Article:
Inexperienced and underprepared, Cal’s ‘Counter-Strike’ team struggles

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To quote the movie “Cool Hand Luke,” “What we got here is failure to communicate.”

Like title character Luke and the prison guards in the movie, Cal’s “Counter-Strike: Global Offensive,” or “CSGO,” season has gotten off to a rocky start. Boasting only three wins in seven games (and two of those being forfeits) in the fall, the Bears came into the spring season hesitantly optimistic about their chances at making playoffs.

Two games later, their season’s turned into a “mean son of a b—-.”

Cal’s first matchup of the season, against Old Dominion University, started poorly, as after 20 rounds, the scoreline was 12-8, and the Bears were all but done for. But an impressive run of eight out of nine counterterrorist rounds resulted in a nail-biting 16-13 victory for the Bears. Particularly impressive was the performance of returning player Jeffrey “J_Teagle” Tran, who boasted an average damage per round of 107.7 and had nine multikills.

“We didn’t have good defaults to start, so it took a little longer than it should to adapt to what they were doing,” said team captain Nathaniel “Pineapple_Phillips” Jensen.

Unfortunately for the Bears, that lack of adaptability reared its head once more in their matchup against Sheridan College; an 8-1 start in favor of Cal quickly evaporated, as the Bruins responded with 12 wins in 14 rounds en route to a 16-12 win.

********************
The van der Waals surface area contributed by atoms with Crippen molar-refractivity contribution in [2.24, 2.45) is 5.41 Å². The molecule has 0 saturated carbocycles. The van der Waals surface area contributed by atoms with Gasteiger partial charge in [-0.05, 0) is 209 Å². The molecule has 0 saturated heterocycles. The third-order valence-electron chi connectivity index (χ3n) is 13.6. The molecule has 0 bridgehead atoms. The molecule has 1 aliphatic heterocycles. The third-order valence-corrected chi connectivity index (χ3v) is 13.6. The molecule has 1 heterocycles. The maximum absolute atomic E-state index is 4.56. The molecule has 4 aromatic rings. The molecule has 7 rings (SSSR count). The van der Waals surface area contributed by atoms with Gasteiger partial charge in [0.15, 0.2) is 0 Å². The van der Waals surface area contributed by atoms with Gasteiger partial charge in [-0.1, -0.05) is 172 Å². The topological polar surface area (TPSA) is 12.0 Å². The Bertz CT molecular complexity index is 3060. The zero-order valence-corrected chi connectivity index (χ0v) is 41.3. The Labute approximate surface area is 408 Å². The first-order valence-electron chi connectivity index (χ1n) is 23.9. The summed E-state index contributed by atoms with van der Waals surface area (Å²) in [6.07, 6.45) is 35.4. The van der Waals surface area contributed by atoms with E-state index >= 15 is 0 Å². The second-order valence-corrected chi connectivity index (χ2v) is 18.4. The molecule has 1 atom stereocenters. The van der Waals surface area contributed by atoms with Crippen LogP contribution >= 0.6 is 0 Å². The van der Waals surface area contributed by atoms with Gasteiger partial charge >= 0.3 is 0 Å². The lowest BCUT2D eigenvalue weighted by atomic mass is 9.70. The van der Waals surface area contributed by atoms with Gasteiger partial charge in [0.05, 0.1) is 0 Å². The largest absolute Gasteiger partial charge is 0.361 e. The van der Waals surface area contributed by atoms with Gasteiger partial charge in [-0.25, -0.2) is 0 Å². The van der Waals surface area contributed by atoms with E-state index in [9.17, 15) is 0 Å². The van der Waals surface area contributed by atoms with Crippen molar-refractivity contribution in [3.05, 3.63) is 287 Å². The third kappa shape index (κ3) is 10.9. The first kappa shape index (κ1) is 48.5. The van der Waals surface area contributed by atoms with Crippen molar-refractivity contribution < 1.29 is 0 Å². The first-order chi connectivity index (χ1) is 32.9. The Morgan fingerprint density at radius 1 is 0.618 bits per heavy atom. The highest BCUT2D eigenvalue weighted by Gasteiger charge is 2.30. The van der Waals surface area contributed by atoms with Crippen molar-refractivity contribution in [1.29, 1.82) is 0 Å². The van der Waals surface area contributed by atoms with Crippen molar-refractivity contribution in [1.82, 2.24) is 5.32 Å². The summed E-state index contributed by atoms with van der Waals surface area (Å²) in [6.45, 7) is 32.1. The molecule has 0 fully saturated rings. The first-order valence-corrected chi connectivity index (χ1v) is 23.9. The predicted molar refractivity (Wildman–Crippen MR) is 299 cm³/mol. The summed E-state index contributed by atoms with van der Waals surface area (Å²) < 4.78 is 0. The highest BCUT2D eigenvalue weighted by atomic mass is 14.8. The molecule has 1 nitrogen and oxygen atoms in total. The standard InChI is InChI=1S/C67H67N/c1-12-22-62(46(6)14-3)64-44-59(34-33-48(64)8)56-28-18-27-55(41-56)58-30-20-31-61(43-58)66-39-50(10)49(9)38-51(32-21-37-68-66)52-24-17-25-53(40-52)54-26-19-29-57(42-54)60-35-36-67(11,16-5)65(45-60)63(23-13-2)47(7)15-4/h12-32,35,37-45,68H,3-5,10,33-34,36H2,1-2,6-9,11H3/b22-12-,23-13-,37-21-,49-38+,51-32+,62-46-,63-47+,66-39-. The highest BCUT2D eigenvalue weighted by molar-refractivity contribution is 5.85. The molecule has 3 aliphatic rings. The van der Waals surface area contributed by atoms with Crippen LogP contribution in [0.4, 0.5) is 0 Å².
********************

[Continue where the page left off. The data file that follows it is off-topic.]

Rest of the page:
As for why the Bears have struggled so much, Jensen said it was caused in large part by inexperience and a lack of cohesion.

“I think we have a better team individual skillwise, but I don’t think we are in the same position as last year in terms of togetherness and chemistry,” Jensen Said

Three of the five players making up Cal’s “CSGO” team — Huy “Feste” Bui, Richard “Iconic” Lui, and Adam “ac1” Chang — are new to collegiate “Counter-Strike,” and a fourth, Tran, returned to the roster after a semester break.

“A lot of them don’t have the basics,” Jensen said.

Part of the problem has also been a lack of scheduling and communication. Struggling to coordinate practice times and scrimmages, the team has looked unprepared and unorganized in its play.

“They’re computer science students, so it’s like herding cats — this season we didn’t know until the second week of games when their sections were,” Jensen said.

While the loss to Sheridan College certainly diminishes Cal’s playoff chances, there is still room for hope. Two of Cal’s final three opponents have yet to win a nonforfeited game, and team practices look to be on the rebound. But perhaps most importantly, next Friday, the Bears will attend a boot camp hosted by Nvidia in which they’ll get the opportunity to play side by side and spend time developing a stronger foundation for the future.

“I have high hopes for this boot camp,” Jensen emphasized. “Going forward, we should be a more disciplined team.”

While a young and inexperienced roster may be seen as a problem to some, the Bears are looking at it as an opportunity to mold a team capable of making deep runs in the playoffs.

As Luke says in his infamous title-drop line, “Sometimes, nothing can be a real cool hand.”

Michael Brust covers esports. Contact him at [email protected]. Follow him on Twitter @MikeBesports.